It would be great if it worked, but history AND current economical facts speak against this working.

[quote]tedro wrote:
the Media and Obama took their love affair to a whole new level. All we have been hearing since October is how bad the economy is. The media hit on it relentlessly.
[/quote]

Yea and Obama personally fired all those hundreds of thousands of people right?

yea this thing being blown out of proportion. But dont act like its all from obama and co. Have you already forgotten TARP? or the past 8 years lol. Theres plenty of blame to go around. Seems both the government and the markets are inept.

[quote]archiewhittaker wrote:
tedro wrote:
it will work to get us out of the current situation.

Only if you believe what the mainstream media is busy lying about.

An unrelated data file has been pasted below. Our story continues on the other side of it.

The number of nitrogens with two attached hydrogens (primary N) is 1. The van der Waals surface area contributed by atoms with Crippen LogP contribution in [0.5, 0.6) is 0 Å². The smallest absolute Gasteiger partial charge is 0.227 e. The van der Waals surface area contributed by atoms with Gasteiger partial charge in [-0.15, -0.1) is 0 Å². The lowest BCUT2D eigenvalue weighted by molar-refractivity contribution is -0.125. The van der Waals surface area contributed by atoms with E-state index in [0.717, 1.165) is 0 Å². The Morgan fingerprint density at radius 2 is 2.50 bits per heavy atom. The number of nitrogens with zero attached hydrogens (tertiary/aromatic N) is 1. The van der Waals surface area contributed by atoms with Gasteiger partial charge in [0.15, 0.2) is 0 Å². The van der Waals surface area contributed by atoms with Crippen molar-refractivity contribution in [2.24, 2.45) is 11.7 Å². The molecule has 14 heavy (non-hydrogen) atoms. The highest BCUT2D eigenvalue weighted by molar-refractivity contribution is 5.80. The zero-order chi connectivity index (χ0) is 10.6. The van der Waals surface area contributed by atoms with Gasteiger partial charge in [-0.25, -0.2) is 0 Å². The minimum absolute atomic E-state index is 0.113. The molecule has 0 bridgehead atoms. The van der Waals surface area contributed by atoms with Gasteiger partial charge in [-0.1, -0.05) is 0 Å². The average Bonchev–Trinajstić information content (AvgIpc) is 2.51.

I think it’s a shitty short-term band aid, and a terrible long-term investment.

It would be great if it worked, but history AND current economical facts speak against this working.[/quote]

I think Ted’s argument is not that the stimulus will work because of any merits it has (it doesn’t) but because the consumer psyche will be buoyed by the thought that “something has finally been done about it”, and the fact that the MSM will not throw Obama under the bus by keeping up their incessant harping on the horrid state of the economy.

Basically he’s saying this is History’s most ridiculously expensive psychological fix. Not that it’s a good package.

[quote]PB-Crawl wrote:
tedro wrote:
the Media and Obama took their love affair to a whole new level. All we have been hearing since October is how bad the economy is. The media hit on it relentlessly.

Yea and Obama personally fired all those hundreds of thousands of people right?

yea this thing being blown out of proportion. But dont act like its all from obama and co. Have you already forgotten TARP? or the past 8 years lol. Theres plenty of blame to go around. Seems both the government and the markets are inept.
[/quote]